Can an art exhibit clean the filthy Yamuna river?
'Everyone here knows the river is polluted and dirty, but I want to re-awaken the idea of ecology for it,' says Ravi Agarwal co-curator of the pubic art initiative.
The fetid, sewage-filled Yamuna River is an unlikely setting for a large-scale art installation.
But organizers of Project Y are hoping their works will attract art lovers who rarely venture onto its filthy banks and draw attention to the chronic pollution of a river worshiped as holy by Hindus.
The public art initiative, with works by four Indian artists and five Germans, aims to raise awareness of the sad state of the Yamuna by linking it with Germany's far cleaner Elbe — where a similar exhibition is being mounted.
"Everyone here knows the river is polluted and dirty, but I want to re-awaken the idea of ecology for it. We want people to come and see what the river is all about for themselves," said Ravi Agarwal, a co-curator of the project.
So near the rusting Loha Pul Bridge, where locals wash their clothes, floats a sculpture of the female form below the waist. Its legs trap the Yamuna's bounty: discarded plastic bottles, marigold garlands thrown in the river by worshipers and a pig carcass.
Among other installations are Gigi Searia's Fountain of Purification, which pumps water from the river through five levels of a tower before spurting "pure water" from the top. Even that purified water is still brown and putrid.
Despite a Supreme Court ruling ordering the cleanup of a river that supplies 70 percent of New Delhi's water, the Yamuna remains filthy. Billions of dollars in government spending have had little effect and environmentalists blame the haphazard placement of sewage treatment plants as well as fights over water management between different states.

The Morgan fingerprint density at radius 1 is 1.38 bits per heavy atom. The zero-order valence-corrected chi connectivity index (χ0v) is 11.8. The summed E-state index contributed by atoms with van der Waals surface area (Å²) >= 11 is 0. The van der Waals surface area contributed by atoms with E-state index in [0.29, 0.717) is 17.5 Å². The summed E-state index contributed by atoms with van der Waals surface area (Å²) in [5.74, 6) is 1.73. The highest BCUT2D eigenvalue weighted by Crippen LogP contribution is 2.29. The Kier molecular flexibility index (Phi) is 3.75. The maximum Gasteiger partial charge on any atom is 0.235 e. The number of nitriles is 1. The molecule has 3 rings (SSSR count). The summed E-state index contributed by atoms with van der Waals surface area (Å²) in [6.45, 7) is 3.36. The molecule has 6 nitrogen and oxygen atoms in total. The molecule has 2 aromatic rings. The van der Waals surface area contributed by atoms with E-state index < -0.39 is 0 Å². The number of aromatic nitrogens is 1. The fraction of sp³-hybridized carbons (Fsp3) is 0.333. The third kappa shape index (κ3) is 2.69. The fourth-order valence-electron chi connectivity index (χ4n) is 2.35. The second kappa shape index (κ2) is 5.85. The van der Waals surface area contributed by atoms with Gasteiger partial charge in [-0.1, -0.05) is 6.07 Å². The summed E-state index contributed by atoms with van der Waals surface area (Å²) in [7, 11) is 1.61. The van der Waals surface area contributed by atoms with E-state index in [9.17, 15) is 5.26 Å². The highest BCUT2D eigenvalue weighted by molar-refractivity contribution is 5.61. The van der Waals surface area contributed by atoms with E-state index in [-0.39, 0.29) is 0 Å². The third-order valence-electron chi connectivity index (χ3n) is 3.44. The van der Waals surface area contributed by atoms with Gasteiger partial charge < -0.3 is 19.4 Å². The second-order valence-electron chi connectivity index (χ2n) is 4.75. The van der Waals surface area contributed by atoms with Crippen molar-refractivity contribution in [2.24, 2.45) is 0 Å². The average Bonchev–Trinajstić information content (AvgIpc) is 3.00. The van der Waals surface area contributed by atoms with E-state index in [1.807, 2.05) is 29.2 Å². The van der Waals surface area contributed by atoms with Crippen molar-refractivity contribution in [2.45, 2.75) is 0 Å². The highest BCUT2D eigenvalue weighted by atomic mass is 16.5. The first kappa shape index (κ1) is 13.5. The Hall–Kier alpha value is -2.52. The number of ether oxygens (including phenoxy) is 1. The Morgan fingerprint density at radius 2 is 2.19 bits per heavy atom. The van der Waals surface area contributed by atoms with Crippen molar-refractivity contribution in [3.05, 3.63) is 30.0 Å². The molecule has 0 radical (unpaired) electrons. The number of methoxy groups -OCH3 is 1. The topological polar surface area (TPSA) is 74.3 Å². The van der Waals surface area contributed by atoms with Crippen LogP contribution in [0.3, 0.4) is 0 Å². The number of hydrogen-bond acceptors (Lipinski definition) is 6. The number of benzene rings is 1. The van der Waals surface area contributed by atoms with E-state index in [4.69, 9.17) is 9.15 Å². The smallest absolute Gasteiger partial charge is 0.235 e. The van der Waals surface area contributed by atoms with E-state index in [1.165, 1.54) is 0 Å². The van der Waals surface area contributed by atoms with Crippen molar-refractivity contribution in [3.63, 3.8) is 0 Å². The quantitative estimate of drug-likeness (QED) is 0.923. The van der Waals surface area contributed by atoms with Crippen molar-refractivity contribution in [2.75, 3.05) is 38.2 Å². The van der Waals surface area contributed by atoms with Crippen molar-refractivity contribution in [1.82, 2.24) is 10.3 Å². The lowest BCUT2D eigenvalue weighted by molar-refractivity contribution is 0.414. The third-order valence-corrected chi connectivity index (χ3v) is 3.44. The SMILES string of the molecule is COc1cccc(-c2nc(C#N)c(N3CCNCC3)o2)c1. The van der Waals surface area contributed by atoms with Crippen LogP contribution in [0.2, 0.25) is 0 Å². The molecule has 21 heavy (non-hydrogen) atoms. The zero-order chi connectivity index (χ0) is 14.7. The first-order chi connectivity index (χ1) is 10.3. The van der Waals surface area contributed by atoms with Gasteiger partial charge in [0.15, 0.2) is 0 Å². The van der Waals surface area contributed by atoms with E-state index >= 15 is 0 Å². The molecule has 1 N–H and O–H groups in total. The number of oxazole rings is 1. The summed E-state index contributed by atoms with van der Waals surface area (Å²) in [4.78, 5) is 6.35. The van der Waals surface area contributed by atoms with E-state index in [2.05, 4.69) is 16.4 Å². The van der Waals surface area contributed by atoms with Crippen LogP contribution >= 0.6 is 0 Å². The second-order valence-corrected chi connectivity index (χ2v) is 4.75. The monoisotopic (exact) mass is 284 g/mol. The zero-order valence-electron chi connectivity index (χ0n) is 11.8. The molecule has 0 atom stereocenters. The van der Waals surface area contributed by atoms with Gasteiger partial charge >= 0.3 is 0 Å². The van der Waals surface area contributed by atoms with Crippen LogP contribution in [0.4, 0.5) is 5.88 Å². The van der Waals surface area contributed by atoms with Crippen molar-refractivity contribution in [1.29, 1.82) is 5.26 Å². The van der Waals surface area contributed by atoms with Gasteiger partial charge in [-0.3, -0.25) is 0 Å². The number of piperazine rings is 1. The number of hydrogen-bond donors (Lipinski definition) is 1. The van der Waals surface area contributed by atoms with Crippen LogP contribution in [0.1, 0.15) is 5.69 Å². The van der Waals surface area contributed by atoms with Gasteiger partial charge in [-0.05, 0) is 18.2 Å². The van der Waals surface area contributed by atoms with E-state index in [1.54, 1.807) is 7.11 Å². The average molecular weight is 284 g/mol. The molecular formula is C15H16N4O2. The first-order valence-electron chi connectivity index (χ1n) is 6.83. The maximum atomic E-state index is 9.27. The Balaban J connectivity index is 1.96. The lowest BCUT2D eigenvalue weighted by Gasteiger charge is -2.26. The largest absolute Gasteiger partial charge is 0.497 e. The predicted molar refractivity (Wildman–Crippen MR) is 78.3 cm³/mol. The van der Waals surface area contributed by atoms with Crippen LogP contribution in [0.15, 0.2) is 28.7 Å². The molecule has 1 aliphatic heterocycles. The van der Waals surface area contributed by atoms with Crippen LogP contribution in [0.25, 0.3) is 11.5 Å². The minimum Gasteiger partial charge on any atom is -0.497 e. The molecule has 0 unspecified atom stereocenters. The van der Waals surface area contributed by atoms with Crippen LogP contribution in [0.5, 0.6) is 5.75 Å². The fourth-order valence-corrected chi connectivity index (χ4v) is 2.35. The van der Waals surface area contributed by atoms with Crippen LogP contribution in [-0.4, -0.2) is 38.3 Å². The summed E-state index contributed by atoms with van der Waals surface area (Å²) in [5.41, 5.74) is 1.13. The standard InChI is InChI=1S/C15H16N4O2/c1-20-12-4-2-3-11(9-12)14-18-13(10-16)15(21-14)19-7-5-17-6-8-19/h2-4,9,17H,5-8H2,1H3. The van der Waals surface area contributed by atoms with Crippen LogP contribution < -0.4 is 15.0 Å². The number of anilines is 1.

Artist Asim Waqif has installed a long stretch of plastic bottles down the middle of the Yamuna, which he says expresses the river goddess' anger at the pollution.
"The goddess of the river has always been here to wash away people's sins," Waqif said. She was never supposed to wash away sewage, he said.
A few people wandered the banks one recent afternoon to see the art; organizers estimate between 150 to 200 come every day.
"Some of it is OK, but I don't understand it," said Shamiba Seth, who came to see the exhibit.
As for a river cleanup?
"I would like to see it happen, but don't think it will as it is such a mess," she said.
There are between 8,000-12,000 lions at some 350 farms, where they are raised for hunting, tourism, academic research and their bones.
Nathaniel Rich's Second Nature brings to fore devastating results of man-made alterations to the natural world
Many people don’t know yet how to respond to widespread environmental and public health crises as well as ethical quandaries that pop up in decisions about where we live, the food we eat, what species’ genes we modify, and what environments we want to conserve.